Bank Supervision and Disclosure

On Bloomberg, we read the following:

Former U.S. bank regulators warned that lenders and supervisors may share less information with each other in day-to-day dealings after lawmakers released dozens of confidential Federal Reserve e-mails.

“The regulatory process could be chilled or stifled because of a reluctance to speak candidly,” said Robert Clarke, a former comptroller of the currency and now a senior partner at Bracewell & Giuliani LLP in Houston. At a minimum, supervisors may communicate less via e-mail, said Oliver Ireland, an ex-Fed attorney now at Morrison & Foerster LLP in Washington.

No, I disagree. This coming from a former comptroller of the currency shows exactly where the problem with regulators was and still is.
According to these remarks we have to assume that supervision of financial institutions works on a ‘would-you-mind-sharing-information-with-us’ basis. If the banks say, uhm, yes we’d mind, regulators would just answer with ‘ok, have a nice day then’ and forget about it. The current mess comes as no surprise, then.

The requirements can be written into law making it a legal requirement for a financial institution to deliver any information requested by the regulator. Since these requirements will be the same for everyone, there really is no competetive disadvantage to disclosing the information.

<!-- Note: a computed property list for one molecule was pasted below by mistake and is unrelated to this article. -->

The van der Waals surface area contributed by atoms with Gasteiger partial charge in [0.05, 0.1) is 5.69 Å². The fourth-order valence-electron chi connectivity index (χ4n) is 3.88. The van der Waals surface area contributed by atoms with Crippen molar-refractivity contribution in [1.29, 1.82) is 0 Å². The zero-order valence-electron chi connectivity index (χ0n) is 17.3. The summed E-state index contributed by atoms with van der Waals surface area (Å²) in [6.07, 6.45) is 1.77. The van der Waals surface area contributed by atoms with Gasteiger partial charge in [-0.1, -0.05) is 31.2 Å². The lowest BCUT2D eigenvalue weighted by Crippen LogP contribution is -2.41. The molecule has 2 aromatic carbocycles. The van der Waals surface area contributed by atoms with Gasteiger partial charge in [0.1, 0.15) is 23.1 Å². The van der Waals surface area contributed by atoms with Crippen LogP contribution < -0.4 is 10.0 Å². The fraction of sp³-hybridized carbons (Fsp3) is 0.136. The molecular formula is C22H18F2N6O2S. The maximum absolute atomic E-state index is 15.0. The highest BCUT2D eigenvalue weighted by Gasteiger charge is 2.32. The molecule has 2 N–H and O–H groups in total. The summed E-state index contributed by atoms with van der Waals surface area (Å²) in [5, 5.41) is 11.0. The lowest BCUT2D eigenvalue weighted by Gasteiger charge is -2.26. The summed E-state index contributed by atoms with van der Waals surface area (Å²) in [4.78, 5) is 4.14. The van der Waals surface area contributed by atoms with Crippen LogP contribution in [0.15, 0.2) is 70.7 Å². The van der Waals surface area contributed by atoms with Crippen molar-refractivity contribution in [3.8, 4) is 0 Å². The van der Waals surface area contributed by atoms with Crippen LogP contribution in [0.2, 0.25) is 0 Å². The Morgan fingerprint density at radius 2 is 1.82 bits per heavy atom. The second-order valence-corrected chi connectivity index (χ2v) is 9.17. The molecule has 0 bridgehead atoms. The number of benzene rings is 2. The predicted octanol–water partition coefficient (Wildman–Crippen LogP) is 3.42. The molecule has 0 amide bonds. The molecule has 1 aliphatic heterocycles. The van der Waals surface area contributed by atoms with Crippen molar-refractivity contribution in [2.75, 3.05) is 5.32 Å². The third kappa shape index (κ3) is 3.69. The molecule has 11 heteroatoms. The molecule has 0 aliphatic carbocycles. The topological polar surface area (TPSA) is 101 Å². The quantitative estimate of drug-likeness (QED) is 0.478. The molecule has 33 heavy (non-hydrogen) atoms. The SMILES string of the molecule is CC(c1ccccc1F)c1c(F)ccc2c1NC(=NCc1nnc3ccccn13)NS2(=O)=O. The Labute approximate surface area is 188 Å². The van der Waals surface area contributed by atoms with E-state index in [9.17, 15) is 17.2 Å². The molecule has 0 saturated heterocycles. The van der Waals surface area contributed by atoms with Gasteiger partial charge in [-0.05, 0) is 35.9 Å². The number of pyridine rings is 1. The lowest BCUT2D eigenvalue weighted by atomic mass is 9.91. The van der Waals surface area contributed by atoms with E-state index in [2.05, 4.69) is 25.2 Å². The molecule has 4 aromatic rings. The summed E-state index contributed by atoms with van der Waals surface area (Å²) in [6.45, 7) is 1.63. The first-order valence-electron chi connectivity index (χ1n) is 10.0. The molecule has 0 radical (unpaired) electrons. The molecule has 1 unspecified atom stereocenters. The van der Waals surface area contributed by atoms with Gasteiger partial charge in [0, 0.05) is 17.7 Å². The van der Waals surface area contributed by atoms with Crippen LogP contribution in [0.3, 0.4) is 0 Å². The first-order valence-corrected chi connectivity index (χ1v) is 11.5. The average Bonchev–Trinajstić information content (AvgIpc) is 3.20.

Notwithstanding the fact, that important stuff is mostly not discussed in e-mails anyway, regulators are required as a matter of law to keep a paper trail for their decision processes and the decissions they made. And, if I am not mistaken, so are financial institutions, because of Sarbanes-Oxley.

It seems what they are telling us is that they can’t bank if they have to follow any law. Then it would be time to close them down.
You want to bank, you comply with regulations we give you. Period.

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